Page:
working with industry to assess the safety, technical feasibility, and cost effectiveness of mixing 20% hydrogen into the existing gas supply. Doing so could deliver a 7% emissions reduction on natural gas
launching a hydrogen sector development action plan in early 2022 setting out how the government will support companies to secure supply chain opportunities, skills and jobs in hydrogen
CEO of ITM Power Dr Graham Cooley said:
By supporting the creation of a UK home market, today’s announcement is a very welcome step in helping British companies cement their positions as world leaders in hydrogen technology. The industry needs a policy landscape in place that identifies priorities and support mechanisms for rolling out green hydrogen production in the UK and that’s just what today’s Hydrogen Strategy sets out.
Green, zero-carbon hydrogen can abate greenhouse gas emissions from industry, transport and heat. It can be used to store our abundant renewable energy from offshore wind and longer term, be used to create export markets. This is a win for the UK’s decarbonisation plans, a win for cleaner air and a win for British jobs.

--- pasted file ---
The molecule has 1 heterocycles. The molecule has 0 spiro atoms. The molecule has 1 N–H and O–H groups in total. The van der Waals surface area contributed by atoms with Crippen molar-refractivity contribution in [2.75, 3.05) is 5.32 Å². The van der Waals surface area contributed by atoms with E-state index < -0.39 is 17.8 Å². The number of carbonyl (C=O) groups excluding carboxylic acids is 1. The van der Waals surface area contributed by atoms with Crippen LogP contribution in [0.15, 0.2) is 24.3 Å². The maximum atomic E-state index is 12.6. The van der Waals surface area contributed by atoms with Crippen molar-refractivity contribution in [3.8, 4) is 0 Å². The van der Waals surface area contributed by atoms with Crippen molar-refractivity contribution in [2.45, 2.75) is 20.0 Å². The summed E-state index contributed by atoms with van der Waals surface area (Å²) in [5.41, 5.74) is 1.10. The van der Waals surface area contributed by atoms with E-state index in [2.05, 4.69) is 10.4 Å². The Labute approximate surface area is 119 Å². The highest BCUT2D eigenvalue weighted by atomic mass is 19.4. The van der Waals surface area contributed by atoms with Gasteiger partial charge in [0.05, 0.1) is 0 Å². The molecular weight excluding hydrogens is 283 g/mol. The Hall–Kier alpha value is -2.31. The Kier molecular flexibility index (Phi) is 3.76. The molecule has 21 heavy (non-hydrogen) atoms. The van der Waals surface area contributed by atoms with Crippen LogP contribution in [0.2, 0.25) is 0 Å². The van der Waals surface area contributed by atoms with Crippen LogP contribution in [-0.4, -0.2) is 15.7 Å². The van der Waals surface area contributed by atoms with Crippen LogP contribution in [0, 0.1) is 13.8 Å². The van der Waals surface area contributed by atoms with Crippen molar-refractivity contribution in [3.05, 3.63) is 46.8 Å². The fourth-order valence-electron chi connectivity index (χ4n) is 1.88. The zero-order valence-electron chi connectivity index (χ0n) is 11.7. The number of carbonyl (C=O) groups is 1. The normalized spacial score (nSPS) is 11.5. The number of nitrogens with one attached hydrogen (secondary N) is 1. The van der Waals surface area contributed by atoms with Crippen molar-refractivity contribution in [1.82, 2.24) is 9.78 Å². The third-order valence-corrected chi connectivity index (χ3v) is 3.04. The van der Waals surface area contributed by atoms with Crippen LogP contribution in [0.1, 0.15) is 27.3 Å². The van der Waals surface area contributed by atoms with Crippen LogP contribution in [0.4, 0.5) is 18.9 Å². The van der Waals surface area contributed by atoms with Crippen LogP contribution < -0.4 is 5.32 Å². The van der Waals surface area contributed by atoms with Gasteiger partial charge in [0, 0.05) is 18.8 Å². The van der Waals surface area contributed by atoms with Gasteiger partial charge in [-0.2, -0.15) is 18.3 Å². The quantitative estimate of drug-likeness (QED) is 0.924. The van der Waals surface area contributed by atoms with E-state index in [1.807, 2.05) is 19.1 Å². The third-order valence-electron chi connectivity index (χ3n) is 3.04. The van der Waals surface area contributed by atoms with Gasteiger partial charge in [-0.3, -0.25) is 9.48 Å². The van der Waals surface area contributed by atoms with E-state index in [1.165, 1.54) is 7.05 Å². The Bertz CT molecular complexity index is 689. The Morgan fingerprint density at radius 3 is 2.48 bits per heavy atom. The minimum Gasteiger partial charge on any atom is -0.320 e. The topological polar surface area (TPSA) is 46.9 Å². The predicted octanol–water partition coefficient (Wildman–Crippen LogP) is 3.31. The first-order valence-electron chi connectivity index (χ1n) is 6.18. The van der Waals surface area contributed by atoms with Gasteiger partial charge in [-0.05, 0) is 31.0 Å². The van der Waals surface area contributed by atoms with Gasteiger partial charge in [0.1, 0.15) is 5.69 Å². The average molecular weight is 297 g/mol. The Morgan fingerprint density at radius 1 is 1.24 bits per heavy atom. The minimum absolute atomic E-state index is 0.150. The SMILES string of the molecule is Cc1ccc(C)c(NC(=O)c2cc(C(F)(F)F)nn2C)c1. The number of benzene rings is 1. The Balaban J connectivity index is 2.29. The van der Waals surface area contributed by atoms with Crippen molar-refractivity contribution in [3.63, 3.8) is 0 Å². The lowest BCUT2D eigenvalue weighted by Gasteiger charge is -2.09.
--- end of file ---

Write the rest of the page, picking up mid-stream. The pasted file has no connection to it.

Hydrogen Director at National Grid Antony Green said:
The transition to a green economy will require a mix of technologies and hydrogen will play a vital role. This strategy signals the UK’s commitment to hydrogen and provides the certainty needed to boost consumer and investor confidence and support commercial solutions. Importantly, unlocking the potential of hydrogen as a clean energy solution requires significant pace and innovation to scale up production, and the guidance from government today will be key to triggering the investment and buy-in needed to achieve this.
Chief Policy Director at CBI Matthew Fell said:
With hydrogen key to unlocking decarbonisation across carbon-intensive sectors, as well as stimulating high levels of skilled green jobs, the government’s Hydrogen Strategy is a key milestone in the delivery of the UK’s 10 Point Plan.
As a leader in high skilled manufacturing, and with an extensive legacy in energy production, the UK stands perfectly positioned to capitalise on the opportunities provided by hydrogen.
As the countdown to COP26 continues, hydrogen is an area where the UK can lead by example on the global stage, showcasing the value of strong partnerships between government and the private sector on the road to reducing emissions.
Chief Executive at SSE Alistair Phillips-Davies said: